For every new medication or pharmaceutical device, there is a list of side effects. In the case of implantable vena cava (IVC) filters, C.R. Bard and Bard Peripheral Vascular, Inc. downplayed the risks involved in keeping the filters in bodies extending past a few months. The purpose of the IVC filters is to stop blood clots that may result in death. Despite the caution involved, filters were implanted for long-term use in the 1970s. In the early 2000’s, the FDA approved the short-term use of IVC filters. It was possible for patients to receive the filter implants, even if taking medication was an alternative remedy. Read moreGoogle+
Imagine waiting for someone you love dearly to arrive and when they do, you open the door to the taxi and they are dead. Sounds terrible, right? Well, that is was happened to a mother from North Carolina, Deborah Washington, who found her son A’Darrin Washington, “unresponsive and cold to the touch,” when he arrived home in a taxi. A’Darrin Washington was discharged from Cumberland County Hospital and died on Nov. 22, 2011 at the age of 30 and was a patient of the hospital for 10 years. Ms. Washington is suing the security firm whose guards are accused of forcibly removing her son from a hospital even though he was allegedly dying or possibly already dead. Read MoreGoogle+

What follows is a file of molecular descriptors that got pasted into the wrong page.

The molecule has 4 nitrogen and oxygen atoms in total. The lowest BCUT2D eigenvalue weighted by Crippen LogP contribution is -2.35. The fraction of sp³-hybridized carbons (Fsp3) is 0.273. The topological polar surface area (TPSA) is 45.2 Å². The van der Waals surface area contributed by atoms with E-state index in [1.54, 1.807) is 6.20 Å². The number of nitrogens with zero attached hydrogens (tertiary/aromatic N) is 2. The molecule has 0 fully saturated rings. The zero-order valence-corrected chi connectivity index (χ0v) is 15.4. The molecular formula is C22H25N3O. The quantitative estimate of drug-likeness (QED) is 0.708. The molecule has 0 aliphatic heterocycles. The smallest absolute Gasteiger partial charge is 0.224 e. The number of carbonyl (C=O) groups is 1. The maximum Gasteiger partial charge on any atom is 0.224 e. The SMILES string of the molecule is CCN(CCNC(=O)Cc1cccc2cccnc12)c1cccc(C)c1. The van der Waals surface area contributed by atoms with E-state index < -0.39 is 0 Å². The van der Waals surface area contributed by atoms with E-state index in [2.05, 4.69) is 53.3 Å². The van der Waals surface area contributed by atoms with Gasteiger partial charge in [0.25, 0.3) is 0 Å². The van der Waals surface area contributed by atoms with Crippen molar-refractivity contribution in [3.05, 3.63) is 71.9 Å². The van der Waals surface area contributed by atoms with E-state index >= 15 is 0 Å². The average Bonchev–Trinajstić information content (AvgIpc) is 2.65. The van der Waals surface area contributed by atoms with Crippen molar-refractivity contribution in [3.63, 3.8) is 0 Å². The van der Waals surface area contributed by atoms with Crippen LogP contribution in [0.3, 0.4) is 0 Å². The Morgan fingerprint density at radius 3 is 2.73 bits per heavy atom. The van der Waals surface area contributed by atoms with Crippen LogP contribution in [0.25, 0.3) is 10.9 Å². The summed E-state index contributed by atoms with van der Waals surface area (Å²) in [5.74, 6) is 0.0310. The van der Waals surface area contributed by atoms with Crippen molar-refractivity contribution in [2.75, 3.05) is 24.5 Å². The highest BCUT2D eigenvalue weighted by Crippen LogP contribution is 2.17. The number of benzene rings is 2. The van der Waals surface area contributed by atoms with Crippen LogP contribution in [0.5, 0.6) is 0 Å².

Finally, Michael Jackson’s wrongful death lawsuit is set to take another step forward, thanks to the King of Pop’s eldest son, Prince Jackson.
Recent reports confirmed that the 16-year-old boy will take the witness stand to testify on the wrongful death case filed by his grandmother, Katherine Jackson, following the untimely death of the pop icon.
According to media sources, Prince is bound to tell the court about the conversation that he had with his father when the latter was still alive.Google+
In Indianapolis’s second-largest legal settlement to date, the family of Eric Wells, a motorcyclist killed by a speeding police car two years ago, has received $1.5 million from the municipal government. While stopped at a red light with some other motorcycle enthusiasts, Wells was struck from behind and killed by a policeman driving a city police vehicle. Officer David Bisard’s actions at the time of the crash are a triumvirate of dangerous driving practices: he was drunk (technically only allegedly — see suspicious circumstances below), he was speeding towards a non-emergency he was not dispatched to, and to top it all off, he was using his in-car police computer for non-police purposes while driving. Any one of those details on their own would be enough for a hefty civil case. Combined, it seems to any observer that the man is justly doomed to a life in jail. In fact, a criminal trial for reckless homicide and criminal recklessness are still pending, along with two more civil cases for the two motorcyclists he only injured. So what’s the hold up?Google+